1.4.2Material Risks to the Business

Significant Risks to the Business




Strategic Risks

Oil price dependency

Dependency on the oil price remains an inherent Company risk. The Company continues to be mindful of this dependency over the long-term, where a negative development, with delays or cancellations of planned investments, could lead to a severe effect on SBM Offshore’s new order intake.

Focusing on cost optimization and de-risking remains a priority for the Company, along with diversifying the product portfolio, e.g. to have 25% of 2030 activities to be in gas and renewables. The Company maintains offering highly competitive solutions to its clients.

See section 2.1.10 Market Positioning

Climate change

SBM Offshore could face the impact of an accelerated energy transition driven by, among other things, climate change. The Company may miss business opportunities if it does not succeed in (i) developing competitive technologies to enhance its Gas & Renewables product portfolio and (ii) enhancing the energy efficiency of its existing offerings.

SBM Offshore regularly updates its strategy in light of the evolution of the energy landscape. It is enhancing its gas and renewables product portfolio through investment in new technology. In addition, SBM Offshore is reducing the emissions of its existing units through emissionZERO™.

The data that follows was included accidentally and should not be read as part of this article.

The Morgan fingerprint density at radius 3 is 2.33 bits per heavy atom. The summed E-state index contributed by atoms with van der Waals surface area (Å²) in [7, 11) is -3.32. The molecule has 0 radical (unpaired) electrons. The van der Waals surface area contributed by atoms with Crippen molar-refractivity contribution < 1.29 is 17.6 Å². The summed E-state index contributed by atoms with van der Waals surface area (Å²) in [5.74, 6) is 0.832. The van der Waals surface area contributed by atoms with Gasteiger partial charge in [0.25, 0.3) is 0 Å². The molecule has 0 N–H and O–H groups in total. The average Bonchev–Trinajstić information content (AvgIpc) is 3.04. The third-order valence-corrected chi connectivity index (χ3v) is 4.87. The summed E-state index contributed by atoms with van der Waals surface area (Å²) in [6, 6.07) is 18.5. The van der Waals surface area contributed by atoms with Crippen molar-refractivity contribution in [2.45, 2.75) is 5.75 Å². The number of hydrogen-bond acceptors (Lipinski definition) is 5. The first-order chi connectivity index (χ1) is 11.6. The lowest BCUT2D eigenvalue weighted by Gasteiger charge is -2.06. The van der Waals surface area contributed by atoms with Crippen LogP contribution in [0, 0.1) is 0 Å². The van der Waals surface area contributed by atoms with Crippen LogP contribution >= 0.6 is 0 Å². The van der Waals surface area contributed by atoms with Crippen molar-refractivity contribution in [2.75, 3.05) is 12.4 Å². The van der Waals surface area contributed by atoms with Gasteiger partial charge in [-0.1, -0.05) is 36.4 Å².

See sections 1.4.3 Climate Change Risk & Opportunity and 2.1.9 Energy Transition

Technological developments

SBM Offshore is committed to pioneering new technologies, including digitalization, and maintaining a high level of technical expertise. Main risks include the possibility of deploying immature new technologies or implementing proven technologies incorrectly, potentially causing damage to the Company’s business results and reputation.

SBM Offshore employs a rigorous Technology Readiness Level (TRL) assessment of new technologies, which are verified and controlled at several stages during the development phase by senior technical experts before being adopted on projects. A strong technical assurance function ensures compliance with internal and external technical standards, regulations and guidelines.